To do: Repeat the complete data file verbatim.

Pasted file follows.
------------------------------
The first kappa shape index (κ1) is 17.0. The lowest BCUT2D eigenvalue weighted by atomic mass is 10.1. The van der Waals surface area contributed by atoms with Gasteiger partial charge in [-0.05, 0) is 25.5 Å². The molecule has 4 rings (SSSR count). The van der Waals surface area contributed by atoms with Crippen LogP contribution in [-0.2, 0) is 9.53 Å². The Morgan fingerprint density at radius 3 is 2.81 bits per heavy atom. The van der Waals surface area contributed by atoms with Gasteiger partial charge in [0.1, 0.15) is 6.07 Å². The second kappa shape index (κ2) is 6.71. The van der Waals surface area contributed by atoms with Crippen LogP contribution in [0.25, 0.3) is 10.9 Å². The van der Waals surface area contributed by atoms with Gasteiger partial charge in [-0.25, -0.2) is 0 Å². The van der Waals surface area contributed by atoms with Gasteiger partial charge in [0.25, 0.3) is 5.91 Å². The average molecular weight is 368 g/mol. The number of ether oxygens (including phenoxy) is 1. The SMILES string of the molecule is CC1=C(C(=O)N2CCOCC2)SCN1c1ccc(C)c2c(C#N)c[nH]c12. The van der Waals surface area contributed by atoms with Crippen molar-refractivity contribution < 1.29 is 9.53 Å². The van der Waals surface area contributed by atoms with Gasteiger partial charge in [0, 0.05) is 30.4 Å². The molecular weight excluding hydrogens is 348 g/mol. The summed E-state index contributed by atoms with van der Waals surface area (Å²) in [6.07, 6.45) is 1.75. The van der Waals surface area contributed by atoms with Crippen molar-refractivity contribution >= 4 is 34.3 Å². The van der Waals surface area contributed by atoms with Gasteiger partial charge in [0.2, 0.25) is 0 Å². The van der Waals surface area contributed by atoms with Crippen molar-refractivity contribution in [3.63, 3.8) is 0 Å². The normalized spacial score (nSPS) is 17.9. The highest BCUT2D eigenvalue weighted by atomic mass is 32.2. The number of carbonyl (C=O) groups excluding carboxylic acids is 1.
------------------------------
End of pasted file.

The first kappa shape index (κ1) is 17.0. The lowest BCUT2D eigenvalue weighted by atomic mass is 10.1. The van der Waals surface area contributed by atoms with Gasteiger partial charge in [-0.05, 0) is 25.5 Å². The molecule has 4 rings (SSSR count). The van der Waals surface area contributed by atoms with Crippen LogP contribution in [-0.2, 0) is 9.53 Å². The Morgan fingerprint density at radius 3 is 2.81 bits per heavy atom. The van der Waals surface area contributed by atoms with Gasteiger partial charge in [0.1, 0.15) is 6.07 Å². The second kappa shape index (κ2) is 6.71. The van der Waals surface area contributed by atoms with Crippen LogP contribution in [0.25, 0.3) is 10.9 Å². The van der Waals surface area contributed by atoms with Gasteiger partial charge in [-0.25, -0.2) is 0 Å². The van der Waals surface area contributed by atoms with Gasteiger partial charge in [0.25, 0.3) is 5.91 Å². The average molecular weight is 368 g/mol. The number of ether oxygens (including phenoxy) is 1. The SMILES string of the molecule is CC1=C(C(=O)N2CCOCC2)SCN1c1ccc(C)c2c(C#N)c[nH]c12. The van der Waals surface area contributed by atoms with Crippen molar-refractivity contribution < 1.29 is 9.53 Å². The van der Waals surface area contributed by atoms with Gasteiger partial charge in [0, 0.05) is 30.4 Å². The molecular weight excluding hydrogens is 348 g/mol. The summed E-state index contributed by atoms with van der Waals surface area (Å²) in [6.07, 6.45) is 1.75. The van der Waals surface area contributed by atoms with Crippen molar-refractivity contribution >= 4 is 34.3 Å². The van der Waals surface area contributed by atoms with Gasteiger partial charge in [0.2, 0.25) is 0 Å². The van der Waals surface area contributed by atoms with Crippen molar-refractivity contribution in [3.63, 3.8) is 0 Å². The normalized spacial score (nSPS) is 17.9. The highest BCUT2D eigenvalue weighted by atomic mass is 32.2. The number of carbonyl (C=O) groups excluding carboxylic acids is 1.